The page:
Unrooted phylogenetic cladograms for amino acid translations of genes in proximity to tetrapod myod that are conserved as two copies on two paralagous chromosomal regions in teleosts.Branch confidence values from different phylogenetic reconstruction methods are shown in the order they are bracketed. (a) Kcnc1 (Bayesian/ML topology). (b) Nucb2 (Bayesian/ML topology). (c) Plekha7 (Bayesian/ML topology). (d) TropI (Bayesian/ML topology). (e) Tph1 (Bayesian/ML topology). (f) Tph1 (topology corrected for mutational saturation). * represents a chromosomal duplication event arising in a common teleost ancestor. *(T1) represents the presumed first tandem duplication of tropI. Branch confidence values >50% from the different reconstruction methods are shown.
© Copyright Policy
Related In: Results  -  Collection


getmorefigures.php?uid=PMC2215776&req=5

pone-0001567-g003: Unrooted phylogenetic cladograms for amino acid translations of genes in proximity to tetrapod myod that are conserved as two copies on two paralagous chromosomal regions in teleosts.Branch confidence values from different phylogenetic reconstruction methods are shown in the order they are bracketed. (a) Kcnc1 (Bayesian/ML topology). (b) Nucb2 (Bayesian/ML topology). (c) Plekha7 (Bayesian/ML topology). (d) TropI (Bayesian/ML topology). (e) Tph1 (Bayesian/ML topology). (f) Tph1 (topology corrected for mutational saturation). * represents a chromosomal duplication event arising in a common teleost ancestor. *(T1) represents the presumed first tandem duplication of tropI. Branch confidence values >50% from the different reconstruction methods are shown.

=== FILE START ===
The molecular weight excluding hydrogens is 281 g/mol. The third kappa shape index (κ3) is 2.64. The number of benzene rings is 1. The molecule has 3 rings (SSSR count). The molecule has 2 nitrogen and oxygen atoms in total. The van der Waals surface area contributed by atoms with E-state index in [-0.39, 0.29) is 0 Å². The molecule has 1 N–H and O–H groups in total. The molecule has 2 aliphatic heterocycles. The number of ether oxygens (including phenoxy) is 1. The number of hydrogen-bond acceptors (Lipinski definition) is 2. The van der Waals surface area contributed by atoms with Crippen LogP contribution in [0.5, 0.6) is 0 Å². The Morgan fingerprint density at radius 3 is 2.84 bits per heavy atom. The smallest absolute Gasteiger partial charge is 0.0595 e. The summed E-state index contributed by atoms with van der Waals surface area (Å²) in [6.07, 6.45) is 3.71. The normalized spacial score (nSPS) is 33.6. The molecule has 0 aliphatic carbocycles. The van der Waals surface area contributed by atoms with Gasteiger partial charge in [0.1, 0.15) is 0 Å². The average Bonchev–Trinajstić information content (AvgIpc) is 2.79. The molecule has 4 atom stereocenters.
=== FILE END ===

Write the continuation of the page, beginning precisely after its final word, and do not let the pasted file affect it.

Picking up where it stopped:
Mentions: A striking pattern of interleaved double conserved synteny can be seen where teleost genes are distributed between two regions as either single copies or paralogues. This, in contrast to the direct depiction of MyoD phylogenetic relationships (Fig. 1), suggests that a myod-containing chromosome duplicated in a common teleost ancestor. Genes are not scaled by size and are represented by arrows (identifying the direction of transcription) coloured by their orthology to human genes. Black arrowheads represent genes not conserved between humans and other species on the chromosomal region investigated. Double diagonal lines represent a gap of more than three genes. Teleost genes found on the two paralogous chromosomal regions are marked with a black star. The black arrow on zebrafish chromosome 7 marks the putative position where myod2 was non-functionalised. Teleost genes orthologous to those on zebrafish chromosomes 25 and 7 are respectively designated as Gene-1 and Gene-2, to identify their common paralogy. Multiple tandem tropI genes present on duplicated teleost chromosomes are labelled as a, b, c based on their left to right position and not by their inferred paralogy/orthology from phylogenetic reconstruction (Fig. 3d).